In this workshop we intend to explore this "cross-fertilization" between computational sciences and biology, with a special attention to concurrent models in biology and formal foundations in bio-inspired computing. Concurrency theory permits hypotheses generation and testing. Models can therefore be simulated, analyzed, checked and validated. A growing "arsenal" of theoretical models, logics, and tools for understanding concurrent systems has been developed. We recognize that concurrency permeates not only computer systems but also nature and living organisms. We can find concurrency at the molecular level as well as at those of cells, organs, individuals, communities and ecological systems. Also, biologically inspired computing could benefit from concurrency theory.

Specific topics of interest include (but are not limited to):

  • Biologically inspired developments in concurrency theory
  • Biologically inspired models and software tools for concurrent computation
  • Applications of computer science formalisms with concurrency flavour, such as process algebras, Petri nets, automata, statecharts, rewrite systems, P systems, in systems biology
  • Challenges in compositional modelling of biological systems at different level of detail: molecular, cellular, tissue, organs, organism, community
  • Use of concurrency software tools in the modelling, simulation and analysis of biological systems

History: The first edition of the workshop, FBTC2007, took place in Lisbon on 8 September 2007 as a satellite event of CONCUR 2007. It was organized by Nicola Cannata and Emanuela Merelli. Thirteen papers were submitted, of which ten were selected by the Program Committee to be presented at the workshop. An invited lecture was given by Prof. David Harel, of The Weizmann Institute of Science, titled On the Benefits of Viewing Biological Artifacts as Concurrent Reactive Systems. Approximately thirty participants attended the workshop. The final version of the proceedings will appear as a volume in the ENTCS series.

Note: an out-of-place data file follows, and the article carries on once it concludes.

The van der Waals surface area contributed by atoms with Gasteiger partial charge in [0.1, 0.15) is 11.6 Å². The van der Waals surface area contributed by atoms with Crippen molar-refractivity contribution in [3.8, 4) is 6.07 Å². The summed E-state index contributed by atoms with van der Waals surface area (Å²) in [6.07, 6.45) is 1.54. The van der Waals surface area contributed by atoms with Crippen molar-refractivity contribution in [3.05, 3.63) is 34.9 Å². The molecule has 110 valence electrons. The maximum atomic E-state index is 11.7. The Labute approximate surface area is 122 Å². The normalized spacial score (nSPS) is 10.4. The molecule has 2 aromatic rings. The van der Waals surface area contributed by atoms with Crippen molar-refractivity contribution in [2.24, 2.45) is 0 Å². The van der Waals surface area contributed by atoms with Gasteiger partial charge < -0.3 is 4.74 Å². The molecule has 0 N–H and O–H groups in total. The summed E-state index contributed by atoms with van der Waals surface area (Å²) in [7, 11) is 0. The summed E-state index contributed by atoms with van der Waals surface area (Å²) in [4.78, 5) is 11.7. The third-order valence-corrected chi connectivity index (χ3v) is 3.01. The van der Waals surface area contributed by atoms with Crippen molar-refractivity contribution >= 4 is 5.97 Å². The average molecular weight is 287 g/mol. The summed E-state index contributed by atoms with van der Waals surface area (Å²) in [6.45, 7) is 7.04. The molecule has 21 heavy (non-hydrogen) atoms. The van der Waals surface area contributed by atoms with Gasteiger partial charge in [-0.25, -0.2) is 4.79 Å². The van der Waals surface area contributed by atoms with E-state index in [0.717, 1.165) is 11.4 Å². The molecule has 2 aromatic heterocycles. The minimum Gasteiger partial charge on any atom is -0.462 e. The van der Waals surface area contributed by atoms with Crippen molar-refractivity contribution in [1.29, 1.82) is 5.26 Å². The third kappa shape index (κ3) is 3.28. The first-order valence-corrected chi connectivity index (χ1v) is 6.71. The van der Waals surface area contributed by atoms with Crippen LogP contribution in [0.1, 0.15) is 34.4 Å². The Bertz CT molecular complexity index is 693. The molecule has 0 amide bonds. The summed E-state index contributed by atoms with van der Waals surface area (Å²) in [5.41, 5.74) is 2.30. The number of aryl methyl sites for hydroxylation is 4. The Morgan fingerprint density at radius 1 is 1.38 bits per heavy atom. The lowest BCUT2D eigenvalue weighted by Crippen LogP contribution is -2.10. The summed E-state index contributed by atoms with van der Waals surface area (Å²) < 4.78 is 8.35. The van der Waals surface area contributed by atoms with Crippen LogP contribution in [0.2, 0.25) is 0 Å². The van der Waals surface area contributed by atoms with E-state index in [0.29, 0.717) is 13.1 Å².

Paper submission: We solicit unpublished papers reporting on original research on the topics of interest of FBTC workshops. The title and the abstract of each paper should be sent to the email address of the workshop by Wednesday 19 of March, and papers should be submitted via EasyChair by Sunday 30 of March 2008. Prospective authors may need to register with EasyChair first if they do not have an account there yet. Papers should take the form of a pdf file in ENTCS format, whose length should not exceed 15 pages. Please follow the instructions for downloading the correct prentcsmacro.sty file for FBTC 2008. If necessary, detailed proofs of technical results and other additional information can be included in a clearly-labelled "Appendix for referees". This is in addition to 15 pages stated above; and the material may be read at the discretion of the PC but will be included in the final version of the paper. Submissions from the PC members are allowed.

Proceedings: Bound preliminary proceedings will be available at the meeting. The final proceedings of the workshop will appear as a volume in the ENTCS series.

Important (Revised) Dates:

  • Submission of title and abstract: 19 March 2008 (previously 12 March)
  • Submission of paper: 30 March 2008 (previously 19 March)
  • Notification: 12 May 2008
  • Final version: 2 June 2008
  • Workshop: Saturday, 12 July 2008
  • Final ENTCS version: 22 August 2008.

Sponsors:

  • Department of Mathematics and Computer Science, University of Camerino, Italy
  • Department of Computer Science, University of Leicester, United Kingdom


Irek Ulidowski, Department of Computer Science, University of Leicester.